Below is some information about the projects with which I have been involved.
The UK Live Music Census
The UK’s first ever national live music census took place in spring 2017: for 24 hours from noon on Thursday 9th March, an army of volunteers went out and about to live music events in Glasgow, Newcastle-Gateshead, Oxford, Leeds, Southampton and Brighton (and 1st June in Liverpool), from pub gigs to massed choirs to arena concerts. A nationwide online survey for musicians, venues, promoters and audiences was online from March until June. The intention was to help measure live music’s cultural and economic value, discover what challenges the sector is facing and inform policy to help it flourish.
From 2016 to 2018 I worked as the postdoctoral Research Associate with Dr Matt Brennan, Professor Martin Cloonan and Dr Adam Behr on the UK Live Music project, based at the University of Edinburgh in collaboration with the universities of Turku (Finland) and Newcastle, funded by the Arts and Humanities Research Council.
For more information and to download the final report and live music census toolkit, go to the UK Live Music Census project website.
The Impact of Festivals
Between November 2015 and November 2016, I worked as the postdoctoral Research Associate with Professor George McKay on the Impact of Festivals project at the University of East Anglia, funded by the Arts and Humanities Research Council (ending 1 November 2016), in collaboration with the EFG London Jazz Festival. The outputs were:-
- a critical history of the London Jazz Festival, to be published as a book in 2017 as part of the Festival’s 25th anniversary – the book will draw on archive materials, interviews, press archives, and elements of digital mapping (still in progress);
- a report for the AHRC on the impact of British music festivals, based on a literature review and interviews – the report will be launched at the Cheltenham Jazz Festival in April 2016 as part of a day of discussion and ideas around (jazz) festivals;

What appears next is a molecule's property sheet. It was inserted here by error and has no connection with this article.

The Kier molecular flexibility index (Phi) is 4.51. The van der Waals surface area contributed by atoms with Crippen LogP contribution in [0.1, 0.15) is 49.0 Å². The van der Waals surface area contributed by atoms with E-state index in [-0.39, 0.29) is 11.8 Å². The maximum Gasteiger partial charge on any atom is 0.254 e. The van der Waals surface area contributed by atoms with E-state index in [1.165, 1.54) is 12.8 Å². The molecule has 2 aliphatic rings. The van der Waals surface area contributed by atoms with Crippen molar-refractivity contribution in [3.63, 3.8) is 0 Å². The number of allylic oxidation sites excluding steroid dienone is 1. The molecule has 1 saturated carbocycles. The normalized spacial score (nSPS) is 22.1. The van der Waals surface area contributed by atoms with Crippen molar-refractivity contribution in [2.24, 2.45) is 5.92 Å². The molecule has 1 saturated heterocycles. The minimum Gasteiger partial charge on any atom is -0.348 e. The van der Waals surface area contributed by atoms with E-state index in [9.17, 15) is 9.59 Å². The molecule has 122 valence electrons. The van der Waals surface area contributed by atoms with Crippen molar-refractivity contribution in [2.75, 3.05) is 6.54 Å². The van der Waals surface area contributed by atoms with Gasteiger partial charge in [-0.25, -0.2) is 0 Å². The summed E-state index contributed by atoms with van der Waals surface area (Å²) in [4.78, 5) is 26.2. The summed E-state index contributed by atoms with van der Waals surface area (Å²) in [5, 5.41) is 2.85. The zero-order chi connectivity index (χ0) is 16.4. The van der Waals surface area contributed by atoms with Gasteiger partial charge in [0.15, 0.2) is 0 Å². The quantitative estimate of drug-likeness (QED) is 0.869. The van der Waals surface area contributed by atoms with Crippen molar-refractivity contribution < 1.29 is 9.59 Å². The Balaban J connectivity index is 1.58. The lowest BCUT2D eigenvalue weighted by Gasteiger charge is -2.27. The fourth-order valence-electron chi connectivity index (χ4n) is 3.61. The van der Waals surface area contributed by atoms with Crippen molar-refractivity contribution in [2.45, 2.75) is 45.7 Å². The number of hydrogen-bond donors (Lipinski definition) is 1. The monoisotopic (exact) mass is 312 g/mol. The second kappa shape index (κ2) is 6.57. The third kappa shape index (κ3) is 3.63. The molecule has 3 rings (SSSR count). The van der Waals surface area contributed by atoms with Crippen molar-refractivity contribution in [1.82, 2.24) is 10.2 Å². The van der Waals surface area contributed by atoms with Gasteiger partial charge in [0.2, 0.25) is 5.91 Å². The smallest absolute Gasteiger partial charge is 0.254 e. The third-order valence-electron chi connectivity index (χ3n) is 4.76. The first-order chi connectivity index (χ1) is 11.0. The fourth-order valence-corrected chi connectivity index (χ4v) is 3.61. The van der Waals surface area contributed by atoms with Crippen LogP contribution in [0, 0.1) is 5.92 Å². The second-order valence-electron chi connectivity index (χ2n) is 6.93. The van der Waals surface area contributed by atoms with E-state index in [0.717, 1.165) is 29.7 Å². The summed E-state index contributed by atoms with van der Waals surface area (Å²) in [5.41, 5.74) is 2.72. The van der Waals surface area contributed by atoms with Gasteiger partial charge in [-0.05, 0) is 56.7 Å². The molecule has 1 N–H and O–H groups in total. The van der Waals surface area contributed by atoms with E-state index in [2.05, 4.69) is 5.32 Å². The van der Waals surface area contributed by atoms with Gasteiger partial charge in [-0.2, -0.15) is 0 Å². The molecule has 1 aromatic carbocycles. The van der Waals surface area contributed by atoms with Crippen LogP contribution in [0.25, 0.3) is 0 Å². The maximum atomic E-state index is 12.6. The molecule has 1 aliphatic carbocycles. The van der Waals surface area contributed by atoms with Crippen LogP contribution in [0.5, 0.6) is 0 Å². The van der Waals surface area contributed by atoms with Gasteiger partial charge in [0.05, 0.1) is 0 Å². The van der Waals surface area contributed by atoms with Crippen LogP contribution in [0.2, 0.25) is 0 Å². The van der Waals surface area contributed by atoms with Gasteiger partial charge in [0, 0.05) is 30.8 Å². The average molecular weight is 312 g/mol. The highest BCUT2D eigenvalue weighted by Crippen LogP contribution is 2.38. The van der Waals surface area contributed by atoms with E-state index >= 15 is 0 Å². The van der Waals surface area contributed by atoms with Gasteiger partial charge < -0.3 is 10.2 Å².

- a paper on the impact of jazz festivals, submitted to the Jazz Research Journal in Feb 2016.
This is a wonderful project on which to work – I have been obsessed by festivals from an early age, so to get to think about festivals all day long is a real privilege!
Live Music Exchange
Live Music Exchange – LMX – is a hub for anyone interested in live music research. It was set up in 2012 off the back of the original three year live music project within which I did my PhD, and was an AHRC follow-on funded project, for which myself and Adam Behr worked part-time for a year and now continue to co-manage with Simon Frith, Martin Cloonan, and Matt Brennan. The main focus of LMX is the website, which contains a blog and an archive of industry, academic, government and media research, articles and reports. During the first year we also organised knowledge exchange events which brought together academics and industry practitioners to discuss ideas and make new contacts – Live Music Exchange Newcastle will take place in June 2016.
The Live Music Exchange is a really important site for drawing together various reports and articles, but the blog also enables us to comment on ‘live’ issues around live music – such as secondary ticketing and venue closures – and to contribute towards the debate; a blog post I wrote even ended up being quoted in the House of Lords! One of my proudest moments was introducing myself to someone from the music industry’s green charity, Julie’s Bicycle, and hearing back ‘You’re from Live Music Exchange? I LOVE Live Music Exchange!’
Edinburgh Live Music Census
This was a project which aimed to understand the economic and social value of live music in the city of Edinburgh. One of the findings was just how many venues and musicians have been negatively affected by noise regulations and we have recommended to Edinburgh City Council that to protect the live music sector, they should introduce the Agent of Change principle, among other things. Click here for more information and to download the full report.
Association of Independent Festivals’ Six-Year Report
In 2014 I was commissioned to produce the six-year report for the Association of Independent Festivals, which found, among other things, that the spend by AIF member festival-goers between 2010 and 2014 was estimated to be approximately £1.01 billion. For more information and to read the full report, click here.